Home sales in Ontario are projected to rise by 7.3 per cent in 2015, while sales in Quebec are forecast to rise 4.6 per cent compared to a sluggish 2014.
In Eastern Canada, where activity tends to be more volatile, sales in New Brunswick and Prince Edward Island have surprised on the high side in recent months, while sales in Nova Scotia have remained weaker than previously forecast.
Home sales in New Brunswick are now expected to post an annual increase of 5.1 per cent in 2015. Activity in Prince Edward Island is set to rebound by 14.9 per cent over 2014, when sales slowed to their lowest level in over a decade.
Sales activity in Newfoundland and Labrador is projected to remain little changed (+0.5 per cent).
The forecast for national average home price growth has been revised up slightly to $433,600 in 2015, representing an annual increase of 6.2 per cent.
The upward revision reflects average price gains in British Columbia and Ontario together with a projected increase in their proportion of national sales.
British Columbia is expected to be the only province where the average home price rises faster (8.5 per cent) than the national average, while the rise in Ontario’s average price (6.0 per cent) is forecast to be roughly in line with the national increase.
Average prices in 2015 among other provinces are projected to remain stable, with annual gains in Manitoba (+1.6 per cent), Quebec (+1.4 per cent), and Nova Scotia (+2.9 per cent) and declines in New Brunswick (-2.7 per cent), Prince Edward Island (-0.9 per cent) and Newfoundland and Labrador (-0.4 per cent).
In 2016, national sales are forecast to number 495,000, which is little changed compared to forecast sales for 2015. Activity gains in Quebec and some improvement in Prairie provinces are expected to offset a slight cooling for activity in B.C. and Ontario, where affordability for single family home buyers is anticipated to become strained.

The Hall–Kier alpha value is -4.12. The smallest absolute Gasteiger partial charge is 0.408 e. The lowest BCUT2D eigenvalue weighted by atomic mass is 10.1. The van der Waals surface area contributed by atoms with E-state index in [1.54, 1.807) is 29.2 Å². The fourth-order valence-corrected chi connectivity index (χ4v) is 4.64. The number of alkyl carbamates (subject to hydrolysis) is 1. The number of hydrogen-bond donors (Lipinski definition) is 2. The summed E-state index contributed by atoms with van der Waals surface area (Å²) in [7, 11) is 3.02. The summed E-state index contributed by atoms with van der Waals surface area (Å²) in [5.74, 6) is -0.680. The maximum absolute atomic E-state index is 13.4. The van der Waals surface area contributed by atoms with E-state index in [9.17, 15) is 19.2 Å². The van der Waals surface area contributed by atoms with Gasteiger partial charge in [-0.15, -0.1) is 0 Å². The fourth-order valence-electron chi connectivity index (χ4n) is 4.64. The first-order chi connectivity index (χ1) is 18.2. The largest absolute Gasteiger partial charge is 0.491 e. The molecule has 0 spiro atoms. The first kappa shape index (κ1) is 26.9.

Elsewhere, strengthening economic prospects are expected to translate into slow and steady sales gains among provinces where home sales have struggled while prices remained more affordable due to an elevated supply of listings.
The exception is in Newfoundland and Labrador, where economic and demographic challenges are expected to persist in 2016.
The national average price is forecast to edge higher by two per cent to $442,400 in 2016. Increases are forecast to be slightly larger but less than three per cent in British Columbia, Saskatchewan, Manitoba, Ontario, New Brunswick, and Prince Edward Island, with gains in some provinces reflecting an expected rebound from levels in 2015.
Price growth in 2016 is forecast to be strongest in Ontario (+2.8 per cent) due to an ongoing supply shortage of listings for low rise homes in and around the Greater Toronto Area.
Alberta and Quebec are forecast to see average home price growth of about 1.7 and 0.8 per cent respectively in 2016, while Nova Scotia and Newfoundland and Labrador are forecast to edge slightly lower.